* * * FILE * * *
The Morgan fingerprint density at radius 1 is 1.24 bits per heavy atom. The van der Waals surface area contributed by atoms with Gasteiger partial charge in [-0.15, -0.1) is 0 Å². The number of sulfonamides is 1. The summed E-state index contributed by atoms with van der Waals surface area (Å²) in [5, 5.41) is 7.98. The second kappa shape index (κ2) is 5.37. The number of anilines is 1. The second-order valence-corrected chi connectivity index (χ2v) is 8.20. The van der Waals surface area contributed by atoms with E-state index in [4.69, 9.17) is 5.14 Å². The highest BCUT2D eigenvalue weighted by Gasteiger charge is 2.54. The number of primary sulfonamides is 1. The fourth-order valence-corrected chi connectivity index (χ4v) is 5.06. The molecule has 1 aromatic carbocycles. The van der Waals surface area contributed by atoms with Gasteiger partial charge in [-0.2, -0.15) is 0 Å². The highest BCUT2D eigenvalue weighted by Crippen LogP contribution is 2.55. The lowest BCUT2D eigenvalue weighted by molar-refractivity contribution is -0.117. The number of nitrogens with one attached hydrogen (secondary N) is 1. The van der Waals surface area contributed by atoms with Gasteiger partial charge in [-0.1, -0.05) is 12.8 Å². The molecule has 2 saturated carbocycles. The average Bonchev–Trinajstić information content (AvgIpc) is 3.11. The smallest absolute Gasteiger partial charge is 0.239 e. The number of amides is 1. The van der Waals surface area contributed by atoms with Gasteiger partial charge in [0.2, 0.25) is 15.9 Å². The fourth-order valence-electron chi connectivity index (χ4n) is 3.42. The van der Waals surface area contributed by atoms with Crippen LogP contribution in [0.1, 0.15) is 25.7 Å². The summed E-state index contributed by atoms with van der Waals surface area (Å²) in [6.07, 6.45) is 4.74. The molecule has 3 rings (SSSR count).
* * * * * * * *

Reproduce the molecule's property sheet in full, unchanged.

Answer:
The Morgan fingerprint density at radius 1 is 1.24 bits per heavy atom. The van der Waals surface area contributed by atoms with Gasteiger partial charge in [-0.15, -0.1) is 0 Å². The number of sulfonamides is 1. The summed E-state index contributed by atoms with van der Waals surface area (Å²) in [5, 5.41) is 7.98. The second kappa shape index (κ2) is 5.37. The number of anilines is 1. The second-order valence-corrected chi connectivity index (χ2v) is 8.20. The van der Waals surface area contributed by atoms with E-state index in [4.69, 9.17) is 5.14 Å². The highest BCUT2D eigenvalue weighted by Gasteiger charge is 2.54. The number of primary sulfonamides is 1. The fourth-order valence-corrected chi connectivity index (χ4v) is 5.06. The molecule has 1 aromatic carbocycles. The van der Waals surface area contributed by atoms with Gasteiger partial charge in [-0.2, -0.15) is 0 Å². The highest BCUT2D eigenvalue weighted by Crippen LogP contribution is 2.55. The lowest BCUT2D eigenvalue weighted by molar-refractivity contribution is -0.117. The number of nitrogens with one attached hydrogen (secondary N) is 1. The van der Waals surface area contributed by atoms with Gasteiger partial charge in [-0.1, -0.05) is 12.8 Å². The molecule has 2 saturated carbocycles. The average Bonchev–Trinajstić information content (AvgIpc) is 3.11. The smallest absolute Gasteiger partial charge is 0.239 e. The number of amides is 1. The van der Waals surface area contributed by atoms with Gasteiger partial charge in [0.2, 0.25) is 15.9 Å². The fourth-order valence-electron chi connectivity index (χ4n) is 3.42. The van der Waals surface area contributed by atoms with Crippen LogP contribution in [0.1, 0.15) is 25.7 Å². The summed E-state index contributed by atoms with van der Waals surface area (Å²) in [6.07, 6.45) is 4.74. The molecule has 3 rings (SSSR count).